Where Should The Detainees Go?

by Patrick Appel
Geraghty has also responded to my post:

Appel writes, "I don't see why American prisons are incapable of handing Gitmo detainees – they house domestic terrorists already."

The options discussed so far are right next to a nuclear power plant in Southern California, right next to the facility for educational and training programs for foreign military students at Fort Leavenworth in Kansas*, and right in the middle of northern Charleston, South Carolina, three miles or so from an airport.

If a detainee were to escape Guantanamo Bay, he would have the option of running to Cubans or sharks, and getting roughly the same warm welcome from both. A detainee who escapes from any of the U.S. sites is within quick reach of terror targets, potential hostages, means of escape, etc.

Chris is right to say, in the case of Ft. Leavenworth, that everyone should wait until the Pentagon has made its final assessment. But to address Geraghty's point more generally: what about Ramzi Ahmed Yousef, one of the planners of the 1993 World Trade Center bombings? He is currently serving a life sentence without parole at a Supermax prison in Florence, Colorado. Is he any less dangerous than the men we have at Guantanamo? I've researched prisons in the past; the most secure ones are comparable to what I know of Guantanamo.

A reader wrote earlier today that "if we bring these men into the justice system and treat them as the common criminals they are, we reduce their standing in the eyes of their peers, in the eyes of the international community -- and in the eyes of America." That is exactly right. Geraghty instead seems to think that Guantanamo detainees have superhuman abilities. He writes:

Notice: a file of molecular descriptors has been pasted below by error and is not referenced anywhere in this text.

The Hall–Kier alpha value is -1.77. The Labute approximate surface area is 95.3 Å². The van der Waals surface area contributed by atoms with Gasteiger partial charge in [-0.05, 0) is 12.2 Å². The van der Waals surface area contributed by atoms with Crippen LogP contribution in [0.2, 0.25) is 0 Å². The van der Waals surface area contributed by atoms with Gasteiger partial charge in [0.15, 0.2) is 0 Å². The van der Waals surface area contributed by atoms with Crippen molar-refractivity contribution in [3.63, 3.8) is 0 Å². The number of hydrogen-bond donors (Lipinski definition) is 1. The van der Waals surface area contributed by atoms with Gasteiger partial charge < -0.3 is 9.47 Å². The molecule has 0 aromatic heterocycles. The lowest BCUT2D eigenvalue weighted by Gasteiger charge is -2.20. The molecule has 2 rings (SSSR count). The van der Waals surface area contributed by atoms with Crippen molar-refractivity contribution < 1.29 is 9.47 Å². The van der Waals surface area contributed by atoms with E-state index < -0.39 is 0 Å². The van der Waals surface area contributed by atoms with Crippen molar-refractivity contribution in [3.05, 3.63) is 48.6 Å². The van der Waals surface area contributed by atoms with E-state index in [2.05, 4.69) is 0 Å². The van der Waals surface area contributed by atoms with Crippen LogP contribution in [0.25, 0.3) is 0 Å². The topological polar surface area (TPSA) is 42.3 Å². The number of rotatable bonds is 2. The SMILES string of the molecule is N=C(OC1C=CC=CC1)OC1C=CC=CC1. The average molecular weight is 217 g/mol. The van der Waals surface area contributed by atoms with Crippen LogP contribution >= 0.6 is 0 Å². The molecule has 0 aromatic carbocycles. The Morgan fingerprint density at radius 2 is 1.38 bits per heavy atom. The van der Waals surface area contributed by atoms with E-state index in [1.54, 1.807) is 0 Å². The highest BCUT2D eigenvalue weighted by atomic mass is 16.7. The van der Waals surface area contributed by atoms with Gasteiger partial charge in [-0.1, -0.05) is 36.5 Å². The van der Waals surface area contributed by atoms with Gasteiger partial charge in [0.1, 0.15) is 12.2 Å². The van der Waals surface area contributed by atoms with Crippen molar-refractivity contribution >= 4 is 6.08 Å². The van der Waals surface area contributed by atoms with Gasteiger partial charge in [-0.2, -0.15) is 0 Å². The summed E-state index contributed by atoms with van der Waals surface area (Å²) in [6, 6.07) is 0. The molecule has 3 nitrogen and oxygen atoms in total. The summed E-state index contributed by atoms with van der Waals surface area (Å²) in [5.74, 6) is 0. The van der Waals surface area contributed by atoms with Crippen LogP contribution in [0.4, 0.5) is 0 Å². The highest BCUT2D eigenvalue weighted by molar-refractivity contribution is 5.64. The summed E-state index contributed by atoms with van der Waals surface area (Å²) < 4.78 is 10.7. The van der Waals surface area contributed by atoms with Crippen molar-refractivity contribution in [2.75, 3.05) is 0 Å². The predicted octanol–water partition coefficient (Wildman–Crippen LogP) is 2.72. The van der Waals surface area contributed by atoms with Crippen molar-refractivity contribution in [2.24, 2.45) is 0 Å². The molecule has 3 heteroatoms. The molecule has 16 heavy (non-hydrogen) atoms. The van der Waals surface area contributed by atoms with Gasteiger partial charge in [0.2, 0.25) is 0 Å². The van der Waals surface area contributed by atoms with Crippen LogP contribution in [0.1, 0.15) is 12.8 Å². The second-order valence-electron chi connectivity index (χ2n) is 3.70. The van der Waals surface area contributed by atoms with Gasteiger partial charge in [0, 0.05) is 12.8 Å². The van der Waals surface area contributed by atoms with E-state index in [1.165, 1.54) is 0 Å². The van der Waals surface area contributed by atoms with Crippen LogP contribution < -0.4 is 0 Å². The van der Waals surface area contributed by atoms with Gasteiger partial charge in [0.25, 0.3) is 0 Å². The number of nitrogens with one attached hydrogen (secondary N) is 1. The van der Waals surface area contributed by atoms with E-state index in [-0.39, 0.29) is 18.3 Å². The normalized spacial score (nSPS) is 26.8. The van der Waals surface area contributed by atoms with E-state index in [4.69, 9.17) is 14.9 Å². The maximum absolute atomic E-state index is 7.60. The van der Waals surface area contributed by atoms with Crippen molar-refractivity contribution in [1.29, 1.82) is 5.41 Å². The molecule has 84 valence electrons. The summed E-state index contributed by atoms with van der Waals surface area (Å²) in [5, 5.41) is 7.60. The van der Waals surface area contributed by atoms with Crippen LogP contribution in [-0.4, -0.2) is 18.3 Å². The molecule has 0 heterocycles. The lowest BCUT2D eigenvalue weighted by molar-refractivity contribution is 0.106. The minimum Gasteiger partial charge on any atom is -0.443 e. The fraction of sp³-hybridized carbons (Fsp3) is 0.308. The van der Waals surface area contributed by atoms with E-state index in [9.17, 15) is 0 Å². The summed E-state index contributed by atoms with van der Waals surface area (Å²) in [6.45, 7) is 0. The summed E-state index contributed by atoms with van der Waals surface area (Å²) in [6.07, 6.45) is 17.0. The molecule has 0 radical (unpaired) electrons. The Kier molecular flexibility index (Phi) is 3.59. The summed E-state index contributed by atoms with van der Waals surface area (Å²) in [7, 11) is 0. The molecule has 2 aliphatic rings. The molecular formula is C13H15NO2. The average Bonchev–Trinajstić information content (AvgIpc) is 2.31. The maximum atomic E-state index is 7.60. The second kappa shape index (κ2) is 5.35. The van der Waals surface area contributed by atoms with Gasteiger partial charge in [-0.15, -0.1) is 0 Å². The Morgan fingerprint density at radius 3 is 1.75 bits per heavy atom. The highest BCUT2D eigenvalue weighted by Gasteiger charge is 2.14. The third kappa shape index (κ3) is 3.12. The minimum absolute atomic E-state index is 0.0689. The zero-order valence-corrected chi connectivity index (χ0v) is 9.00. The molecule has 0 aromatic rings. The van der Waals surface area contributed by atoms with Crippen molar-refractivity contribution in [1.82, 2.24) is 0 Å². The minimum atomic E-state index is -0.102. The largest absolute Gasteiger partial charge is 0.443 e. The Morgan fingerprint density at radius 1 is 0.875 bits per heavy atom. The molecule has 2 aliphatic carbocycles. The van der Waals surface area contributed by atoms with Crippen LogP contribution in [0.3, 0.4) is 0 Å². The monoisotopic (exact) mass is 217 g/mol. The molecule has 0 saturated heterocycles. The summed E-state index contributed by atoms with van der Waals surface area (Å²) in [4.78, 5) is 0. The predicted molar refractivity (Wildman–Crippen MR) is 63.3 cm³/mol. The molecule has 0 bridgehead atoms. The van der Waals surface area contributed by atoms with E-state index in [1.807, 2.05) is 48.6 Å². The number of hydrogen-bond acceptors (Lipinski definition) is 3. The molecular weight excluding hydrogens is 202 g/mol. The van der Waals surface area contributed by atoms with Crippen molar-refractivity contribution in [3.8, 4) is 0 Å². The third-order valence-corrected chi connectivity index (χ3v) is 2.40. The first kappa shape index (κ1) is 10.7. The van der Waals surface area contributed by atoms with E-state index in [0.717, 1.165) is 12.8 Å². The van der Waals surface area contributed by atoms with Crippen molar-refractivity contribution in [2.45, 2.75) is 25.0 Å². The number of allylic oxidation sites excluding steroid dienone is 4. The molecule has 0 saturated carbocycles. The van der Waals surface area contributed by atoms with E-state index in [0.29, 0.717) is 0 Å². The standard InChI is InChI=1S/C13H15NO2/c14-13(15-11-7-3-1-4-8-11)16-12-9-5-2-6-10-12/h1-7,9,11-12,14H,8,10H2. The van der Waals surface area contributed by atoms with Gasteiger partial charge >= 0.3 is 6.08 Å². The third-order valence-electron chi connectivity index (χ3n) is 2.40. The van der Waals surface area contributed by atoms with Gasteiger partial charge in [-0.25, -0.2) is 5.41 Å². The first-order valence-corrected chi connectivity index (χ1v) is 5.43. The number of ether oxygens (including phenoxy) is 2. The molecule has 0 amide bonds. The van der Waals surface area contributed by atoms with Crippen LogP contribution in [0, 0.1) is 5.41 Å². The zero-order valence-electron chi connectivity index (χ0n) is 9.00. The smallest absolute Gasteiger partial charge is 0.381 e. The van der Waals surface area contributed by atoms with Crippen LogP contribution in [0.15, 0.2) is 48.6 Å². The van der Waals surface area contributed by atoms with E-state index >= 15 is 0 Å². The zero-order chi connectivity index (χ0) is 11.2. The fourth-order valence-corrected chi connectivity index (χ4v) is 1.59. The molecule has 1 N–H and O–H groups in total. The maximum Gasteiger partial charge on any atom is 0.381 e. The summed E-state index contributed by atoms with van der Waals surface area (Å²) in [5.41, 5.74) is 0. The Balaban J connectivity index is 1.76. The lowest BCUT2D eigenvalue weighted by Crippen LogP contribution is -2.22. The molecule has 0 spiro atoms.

...not all dangerous men are the same. It's hard to picture militia members, the Crips, Bloods, or what have you doing something as extreme as, say, crashing a plane into the prison to faciliate [sic] an escape and/or provide martyrdom to their brethren.

For those who say, "Oh, these detainees will never escape, it would be maximum security," it happened from the prison at Bagram air base in Afghanistan. Another breakout in an Afghan prison freed 400 captured Taliban. In Yemen, captured al-Qaeda broke out, possibly with help from the inside. We've seen captured al-Qaeda escape from prisons in Iraq and Saudi Arabia. And Morocco. An al-Qaeda plotter escaped from a Pakistani prison, and other attempts to break them out have been foiled.

It is one thing for terrorists to escape from prisons in the Middle East where security might be lax and where a significant number of al-Qaeda members and sympathizers live. But when was the last time terrorists broke out of prisons in France, England, Germany, or any other developed country? Of course extra precautions have to be taken, but suspected terrorists can be secured the same as any gang member. Geraghty needs to cut down on the 24.

He also offers this comparison:

Appel writes, "And how housing detainees in maximum security prisons impacts the American citizens residing nearby is beyond me." You would think one might be familiar with escapes of violent and in some cases, death-row criminals from high or maximum-security facilities in New Mexico, Louisiana, Texas (more than once), Virginia, Iowa, South Carolina, Alabama, Tennessee, Pennsylvania . . .

There are currently over two million prisoners in the United States. Last I checked, there are around 340 detainees at Guantanamo and only a few of those are high value detainees. Saying that these detainees might escape because a handful of the two million other prisoners the US holds have escaped is false equivalence to say the least.